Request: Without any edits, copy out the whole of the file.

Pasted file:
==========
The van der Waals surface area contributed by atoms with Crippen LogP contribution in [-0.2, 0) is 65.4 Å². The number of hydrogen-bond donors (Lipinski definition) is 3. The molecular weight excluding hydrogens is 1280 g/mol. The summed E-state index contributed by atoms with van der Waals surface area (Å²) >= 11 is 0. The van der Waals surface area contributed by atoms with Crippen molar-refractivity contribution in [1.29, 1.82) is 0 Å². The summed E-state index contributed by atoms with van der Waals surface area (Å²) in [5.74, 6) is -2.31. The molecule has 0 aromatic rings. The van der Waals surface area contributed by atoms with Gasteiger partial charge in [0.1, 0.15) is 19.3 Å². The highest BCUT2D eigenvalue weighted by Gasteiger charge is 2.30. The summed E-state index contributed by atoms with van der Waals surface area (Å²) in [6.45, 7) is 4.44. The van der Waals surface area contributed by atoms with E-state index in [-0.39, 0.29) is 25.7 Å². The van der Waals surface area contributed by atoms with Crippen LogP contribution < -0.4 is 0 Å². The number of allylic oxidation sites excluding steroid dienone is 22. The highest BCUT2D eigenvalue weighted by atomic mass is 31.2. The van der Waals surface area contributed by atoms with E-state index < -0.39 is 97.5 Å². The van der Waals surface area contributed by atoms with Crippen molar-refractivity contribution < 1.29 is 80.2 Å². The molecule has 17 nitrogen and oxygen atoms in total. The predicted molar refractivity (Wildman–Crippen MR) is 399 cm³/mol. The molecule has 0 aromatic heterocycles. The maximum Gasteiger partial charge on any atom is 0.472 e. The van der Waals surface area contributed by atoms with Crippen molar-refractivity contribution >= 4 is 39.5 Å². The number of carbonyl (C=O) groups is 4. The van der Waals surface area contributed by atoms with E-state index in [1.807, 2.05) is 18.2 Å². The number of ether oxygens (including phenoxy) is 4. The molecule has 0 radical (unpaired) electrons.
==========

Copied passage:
The van der Waals surface area contributed by atoms with Crippen LogP contribution in [-0.2, 0) is 65.4 Å². The number of hydrogen-bond donors (Lipinski definition) is 3. The molecular weight excluding hydrogens is 1280 g/mol. The summed E-state index contributed by atoms with van der Waals surface area (Å²) >= 11 is 0. The van der Waals surface area contributed by atoms with Crippen molar-refractivity contribution in [1.29, 1.82) is 0 Å². The summed E-state index contributed by atoms with van der Waals surface area (Å²) in [5.74, 6) is -2.31. The molecule has 0 aromatic rings. The van der Waals surface area contributed by atoms with Gasteiger partial charge in [0.1, 0.15) is 19.3 Å². The highest BCUT2D eigenvalue weighted by Gasteiger charge is 2.30. The summed E-state index contributed by atoms with van der Waals surface area (Å²) in [6.45, 7) is 4.44. The van der Waals surface area contributed by atoms with E-state index in [-0.39, 0.29) is 25.7 Å². The van der Waals surface area contributed by atoms with Crippen LogP contribution < -0.4 is 0 Å². The number of allylic oxidation sites excluding steroid dienone is 22. The highest BCUT2D eigenvalue weighted by atomic mass is 31.2. The van der Waals surface area contributed by atoms with E-state index < -0.39 is 97.5 Å². The van der Waals surface area contributed by atoms with Crippen molar-refractivity contribution < 1.29 is 80.2 Å². The molecule has 17 nitrogen and oxygen atoms in total. The predicted molar refractivity (Wildman–Crippen MR) is 399 cm³/mol. The molecule has 0 aromatic heterocycles. The maximum Gasteiger partial charge on any atom is 0.472 e. The van der Waals surface area contributed by atoms with Crippen molar-refractivity contribution >= 4 is 39.5 Å². The number of carbonyl (C=O) groups is 4. The van der Waals surface area contributed by atoms with E-state index in [1.807, 2.05) is 18.2 Å². The number of ether oxygens (including phenoxy) is 4. The molecule has 0 radical (unpaired) electrons.